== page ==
Jesus moves in the opposite direction. Jesus emptied himself, Paul tell us. He humbled himself. He “made himself of no reputation,” as the King James Bible renders the words so beautifully. He climbed down the ladder, his mind on nothing but the will of God, loving us sinners with a passion and a vulnerability for which we have no words. We call this week ‘holy’ because the final days of Jesus’ life on earth reveal to us the heart of reality, and it’s not relentless competition in the pursuit of status, but rather relentless love in the pursuit of communion. Jesus climbed down, all the way down, for love’s sake.

‘Were you there when they crucified my Lord,’ we sometimes sing, as though we could say, “They did it. It was the Romans, it was the Jews, it was the fickle crowdit wasn’t me.” But the cross is our doing. This is what we do to each other in the name of religion or in the name of  justice or truth or political convenience, in the name of whatever works for us. The cross is the culmination of our desire to be like God, the culmination of our rebellion against life as creatures made in the image of God. But this dark Friday truth has a glorious, hopeful side: God raised Jesus from the dead and gave him, the crucified slave, the name above all names. And because God raised Jesus from the dead, we can look to the cross and see more than the culmination of our rebellion against the life God has intended. We see love that goes all the way for the life of the world, for the sake of communion with us.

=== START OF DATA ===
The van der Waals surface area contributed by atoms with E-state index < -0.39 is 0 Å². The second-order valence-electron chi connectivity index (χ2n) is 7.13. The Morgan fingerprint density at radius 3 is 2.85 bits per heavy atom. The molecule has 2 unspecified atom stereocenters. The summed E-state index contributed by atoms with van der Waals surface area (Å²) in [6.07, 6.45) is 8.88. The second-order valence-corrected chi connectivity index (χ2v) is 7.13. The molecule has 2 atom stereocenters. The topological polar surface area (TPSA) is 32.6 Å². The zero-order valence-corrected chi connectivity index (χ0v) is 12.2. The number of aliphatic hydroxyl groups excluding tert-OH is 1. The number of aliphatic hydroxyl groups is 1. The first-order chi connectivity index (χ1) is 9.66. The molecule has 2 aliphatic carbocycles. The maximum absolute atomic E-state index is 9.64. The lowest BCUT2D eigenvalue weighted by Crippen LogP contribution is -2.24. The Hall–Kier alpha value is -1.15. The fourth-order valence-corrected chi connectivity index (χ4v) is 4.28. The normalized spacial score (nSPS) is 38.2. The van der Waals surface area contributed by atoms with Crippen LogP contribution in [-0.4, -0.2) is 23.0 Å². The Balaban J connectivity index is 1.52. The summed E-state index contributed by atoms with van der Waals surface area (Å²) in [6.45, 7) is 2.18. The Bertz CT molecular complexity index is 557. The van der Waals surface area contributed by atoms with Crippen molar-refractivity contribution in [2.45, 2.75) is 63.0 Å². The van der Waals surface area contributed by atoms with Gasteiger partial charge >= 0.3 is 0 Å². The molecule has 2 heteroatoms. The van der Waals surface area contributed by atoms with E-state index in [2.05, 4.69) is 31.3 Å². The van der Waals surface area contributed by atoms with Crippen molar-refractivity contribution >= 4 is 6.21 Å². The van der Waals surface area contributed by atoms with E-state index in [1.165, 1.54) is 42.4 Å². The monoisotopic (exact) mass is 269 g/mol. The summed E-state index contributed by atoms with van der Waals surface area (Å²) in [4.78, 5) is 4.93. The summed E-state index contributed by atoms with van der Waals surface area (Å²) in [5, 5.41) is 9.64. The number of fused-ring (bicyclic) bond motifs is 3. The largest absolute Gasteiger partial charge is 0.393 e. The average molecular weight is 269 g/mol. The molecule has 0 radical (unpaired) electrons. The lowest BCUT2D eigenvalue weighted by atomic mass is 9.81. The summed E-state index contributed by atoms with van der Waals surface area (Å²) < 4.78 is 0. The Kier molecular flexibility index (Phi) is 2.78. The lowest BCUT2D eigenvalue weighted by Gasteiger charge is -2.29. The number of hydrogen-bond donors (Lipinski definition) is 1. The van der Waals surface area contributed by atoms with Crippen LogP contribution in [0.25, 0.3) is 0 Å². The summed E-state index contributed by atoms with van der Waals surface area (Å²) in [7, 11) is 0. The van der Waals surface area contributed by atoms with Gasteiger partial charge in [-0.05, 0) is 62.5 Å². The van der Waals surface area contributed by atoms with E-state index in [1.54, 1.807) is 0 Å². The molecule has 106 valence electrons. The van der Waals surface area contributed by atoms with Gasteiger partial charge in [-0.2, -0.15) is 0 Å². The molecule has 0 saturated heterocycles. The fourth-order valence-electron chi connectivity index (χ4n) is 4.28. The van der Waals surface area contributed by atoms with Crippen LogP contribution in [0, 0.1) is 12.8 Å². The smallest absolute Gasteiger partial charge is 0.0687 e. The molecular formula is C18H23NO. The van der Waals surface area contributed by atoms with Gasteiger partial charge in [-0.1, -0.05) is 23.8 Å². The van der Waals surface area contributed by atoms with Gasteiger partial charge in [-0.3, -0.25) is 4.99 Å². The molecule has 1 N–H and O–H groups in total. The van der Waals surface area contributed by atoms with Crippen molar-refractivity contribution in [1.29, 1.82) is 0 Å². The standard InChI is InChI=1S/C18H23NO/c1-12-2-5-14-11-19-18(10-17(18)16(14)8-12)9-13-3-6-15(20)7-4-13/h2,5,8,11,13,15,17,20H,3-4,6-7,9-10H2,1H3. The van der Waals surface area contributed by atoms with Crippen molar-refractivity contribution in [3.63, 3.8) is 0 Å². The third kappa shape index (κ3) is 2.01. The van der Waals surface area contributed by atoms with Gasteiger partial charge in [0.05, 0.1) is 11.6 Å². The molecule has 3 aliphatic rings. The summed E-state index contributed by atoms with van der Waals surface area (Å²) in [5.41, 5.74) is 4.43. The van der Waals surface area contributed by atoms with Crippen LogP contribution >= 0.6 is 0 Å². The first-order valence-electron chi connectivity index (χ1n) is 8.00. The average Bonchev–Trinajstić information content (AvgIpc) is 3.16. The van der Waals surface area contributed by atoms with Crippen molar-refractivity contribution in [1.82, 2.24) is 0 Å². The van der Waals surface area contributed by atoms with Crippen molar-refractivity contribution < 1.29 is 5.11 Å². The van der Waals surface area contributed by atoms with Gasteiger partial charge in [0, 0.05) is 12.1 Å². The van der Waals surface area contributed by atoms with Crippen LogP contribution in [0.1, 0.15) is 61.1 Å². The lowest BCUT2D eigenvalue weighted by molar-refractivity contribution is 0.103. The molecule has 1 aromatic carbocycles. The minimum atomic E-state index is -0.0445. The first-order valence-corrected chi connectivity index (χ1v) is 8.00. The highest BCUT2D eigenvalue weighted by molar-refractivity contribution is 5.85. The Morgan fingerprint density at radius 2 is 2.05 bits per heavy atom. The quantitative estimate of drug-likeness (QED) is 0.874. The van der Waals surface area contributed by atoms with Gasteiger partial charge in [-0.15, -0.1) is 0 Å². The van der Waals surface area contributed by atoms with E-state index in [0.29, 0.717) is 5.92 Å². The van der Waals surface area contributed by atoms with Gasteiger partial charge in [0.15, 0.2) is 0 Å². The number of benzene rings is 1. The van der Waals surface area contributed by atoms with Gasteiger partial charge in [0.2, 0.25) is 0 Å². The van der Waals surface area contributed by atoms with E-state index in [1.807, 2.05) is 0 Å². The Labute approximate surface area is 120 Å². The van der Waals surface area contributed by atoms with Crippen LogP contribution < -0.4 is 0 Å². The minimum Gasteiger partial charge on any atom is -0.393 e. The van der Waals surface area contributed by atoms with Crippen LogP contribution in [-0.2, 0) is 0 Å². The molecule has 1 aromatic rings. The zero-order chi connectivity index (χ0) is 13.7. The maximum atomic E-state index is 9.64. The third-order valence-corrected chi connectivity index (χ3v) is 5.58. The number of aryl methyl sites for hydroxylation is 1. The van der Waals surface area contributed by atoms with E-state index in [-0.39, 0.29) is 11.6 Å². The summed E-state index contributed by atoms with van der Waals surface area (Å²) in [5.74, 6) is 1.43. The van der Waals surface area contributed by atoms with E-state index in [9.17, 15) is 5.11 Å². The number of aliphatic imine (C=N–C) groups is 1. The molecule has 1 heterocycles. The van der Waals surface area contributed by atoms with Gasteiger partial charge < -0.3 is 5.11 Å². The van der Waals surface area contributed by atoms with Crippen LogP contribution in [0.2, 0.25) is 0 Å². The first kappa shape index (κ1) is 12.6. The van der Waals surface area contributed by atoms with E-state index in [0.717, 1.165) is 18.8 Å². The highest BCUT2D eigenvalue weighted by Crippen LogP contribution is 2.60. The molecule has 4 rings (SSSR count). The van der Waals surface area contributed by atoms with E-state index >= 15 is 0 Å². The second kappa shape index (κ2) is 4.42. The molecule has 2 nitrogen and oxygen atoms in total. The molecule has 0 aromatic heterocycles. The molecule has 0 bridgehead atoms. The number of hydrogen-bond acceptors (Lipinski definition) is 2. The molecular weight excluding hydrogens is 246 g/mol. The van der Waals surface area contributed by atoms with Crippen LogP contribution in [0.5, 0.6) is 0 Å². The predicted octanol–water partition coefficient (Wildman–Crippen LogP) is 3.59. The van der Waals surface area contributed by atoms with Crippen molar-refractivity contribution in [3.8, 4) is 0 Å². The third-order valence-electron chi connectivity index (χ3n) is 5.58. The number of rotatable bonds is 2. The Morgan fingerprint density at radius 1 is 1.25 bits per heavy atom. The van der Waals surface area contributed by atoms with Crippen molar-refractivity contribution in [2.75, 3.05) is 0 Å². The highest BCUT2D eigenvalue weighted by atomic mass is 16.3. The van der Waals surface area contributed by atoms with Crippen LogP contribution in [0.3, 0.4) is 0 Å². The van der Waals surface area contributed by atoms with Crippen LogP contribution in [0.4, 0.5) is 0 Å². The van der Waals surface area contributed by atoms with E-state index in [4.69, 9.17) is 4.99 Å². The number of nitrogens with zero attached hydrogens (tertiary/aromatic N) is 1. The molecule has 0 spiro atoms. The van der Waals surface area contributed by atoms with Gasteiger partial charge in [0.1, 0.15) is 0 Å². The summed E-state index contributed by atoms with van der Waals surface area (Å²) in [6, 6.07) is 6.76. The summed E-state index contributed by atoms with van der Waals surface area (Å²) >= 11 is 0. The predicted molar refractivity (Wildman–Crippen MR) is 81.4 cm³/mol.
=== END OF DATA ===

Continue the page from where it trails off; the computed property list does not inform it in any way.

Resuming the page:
You have noticed the banner with the purple cross. It is woven from the strips of fabric we tore from a large piece of cloth three Sundays ago while confessing our participation in tearing up the fabric of life God has created. The cross shows us the hope for a new wholeness to be found beyond the fractures and slashes we have suffered and caused. It speaks of healing, of forgiveness and reconciliation.